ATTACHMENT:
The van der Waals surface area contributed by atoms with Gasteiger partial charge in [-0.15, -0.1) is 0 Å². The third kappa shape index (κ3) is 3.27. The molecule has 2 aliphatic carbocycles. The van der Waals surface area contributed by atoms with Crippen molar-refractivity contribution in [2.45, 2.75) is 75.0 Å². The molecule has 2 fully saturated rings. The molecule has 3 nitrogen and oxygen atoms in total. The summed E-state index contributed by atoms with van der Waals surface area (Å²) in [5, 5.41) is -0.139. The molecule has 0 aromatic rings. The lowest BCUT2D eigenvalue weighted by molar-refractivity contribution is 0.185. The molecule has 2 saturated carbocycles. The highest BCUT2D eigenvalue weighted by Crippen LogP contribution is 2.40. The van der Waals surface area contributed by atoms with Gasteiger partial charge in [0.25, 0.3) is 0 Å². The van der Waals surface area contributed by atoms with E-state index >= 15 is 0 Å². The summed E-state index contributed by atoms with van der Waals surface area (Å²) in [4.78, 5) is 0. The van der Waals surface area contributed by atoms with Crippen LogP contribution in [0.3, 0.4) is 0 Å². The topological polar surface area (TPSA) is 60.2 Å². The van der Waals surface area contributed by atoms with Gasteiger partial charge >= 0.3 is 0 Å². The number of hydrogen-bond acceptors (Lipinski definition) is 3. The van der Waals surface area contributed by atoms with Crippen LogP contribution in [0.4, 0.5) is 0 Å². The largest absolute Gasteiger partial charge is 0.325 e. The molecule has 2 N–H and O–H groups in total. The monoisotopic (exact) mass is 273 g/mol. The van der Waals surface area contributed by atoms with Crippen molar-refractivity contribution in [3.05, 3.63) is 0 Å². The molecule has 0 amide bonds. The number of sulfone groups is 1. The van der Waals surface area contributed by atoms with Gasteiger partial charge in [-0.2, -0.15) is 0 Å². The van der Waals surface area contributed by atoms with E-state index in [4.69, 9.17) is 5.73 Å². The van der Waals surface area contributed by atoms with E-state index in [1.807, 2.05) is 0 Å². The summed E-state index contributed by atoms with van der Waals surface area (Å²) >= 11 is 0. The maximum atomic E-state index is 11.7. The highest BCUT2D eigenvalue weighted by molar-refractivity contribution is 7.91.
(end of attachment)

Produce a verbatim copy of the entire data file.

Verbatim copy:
The van der Waals surface area contributed by atoms with Gasteiger partial charge in [-0.15, -0.1) is 0 Å². The third kappa shape index (κ3) is 3.27. The molecule has 2 aliphatic carbocycles. The van der Waals surface area contributed by atoms with Crippen molar-refractivity contribution in [2.45, 2.75) is 75.0 Å². The molecule has 2 fully saturated rings. The molecule has 3 nitrogen and oxygen atoms in total. The summed E-state index contributed by atoms with van der Waals surface area (Å²) in [5, 5.41) is -0.139. The molecule has 0 aromatic rings. The lowest BCUT2D eigenvalue weighted by molar-refractivity contribution is 0.185. The molecule has 2 saturated carbocycles. The highest BCUT2D eigenvalue weighted by Crippen LogP contribution is 2.40. The van der Waals surface area contributed by atoms with Gasteiger partial charge in [0.25, 0.3) is 0 Å². The van der Waals surface area contributed by atoms with E-state index >= 15 is 0 Å². The summed E-state index contributed by atoms with van der Waals surface area (Å²) in [4.78, 5) is 0. The van der Waals surface area contributed by atoms with Crippen LogP contribution in [0.3, 0.4) is 0 Å². The topological polar surface area (TPSA) is 60.2 Å². The van der Waals surface area contributed by atoms with Gasteiger partial charge >= 0.3 is 0 Å². The number of hydrogen-bond acceptors (Lipinski definition) is 3. The van der Waals surface area contributed by atoms with Crippen LogP contribution in [0.4, 0.5) is 0 Å². The largest absolute Gasteiger partial charge is 0.325 e. The molecule has 2 N–H and O–H groups in total. The monoisotopic (exact) mass is 273 g/mol. The van der Waals surface area contributed by atoms with Crippen molar-refractivity contribution in [3.05, 3.63) is 0 Å². The molecule has 0 amide bonds. The number of sulfone groups is 1. The van der Waals surface area contributed by atoms with Gasteiger partial charge in [-0.2, -0.15) is 0 Å². The van der Waals surface area contributed by atoms with E-state index in [4.69, 9.17) is 5.73 Å². The van der Waals surface area contributed by atoms with E-state index in [1.807, 2.05) is 0 Å². The summed E-state index contributed by atoms with van der Waals surface area (Å²) >= 11 is 0. The maximum atomic E-state index is 11.7. The highest BCUT2D eigenvalue weighted by molar-refractivity contribution is 7.91.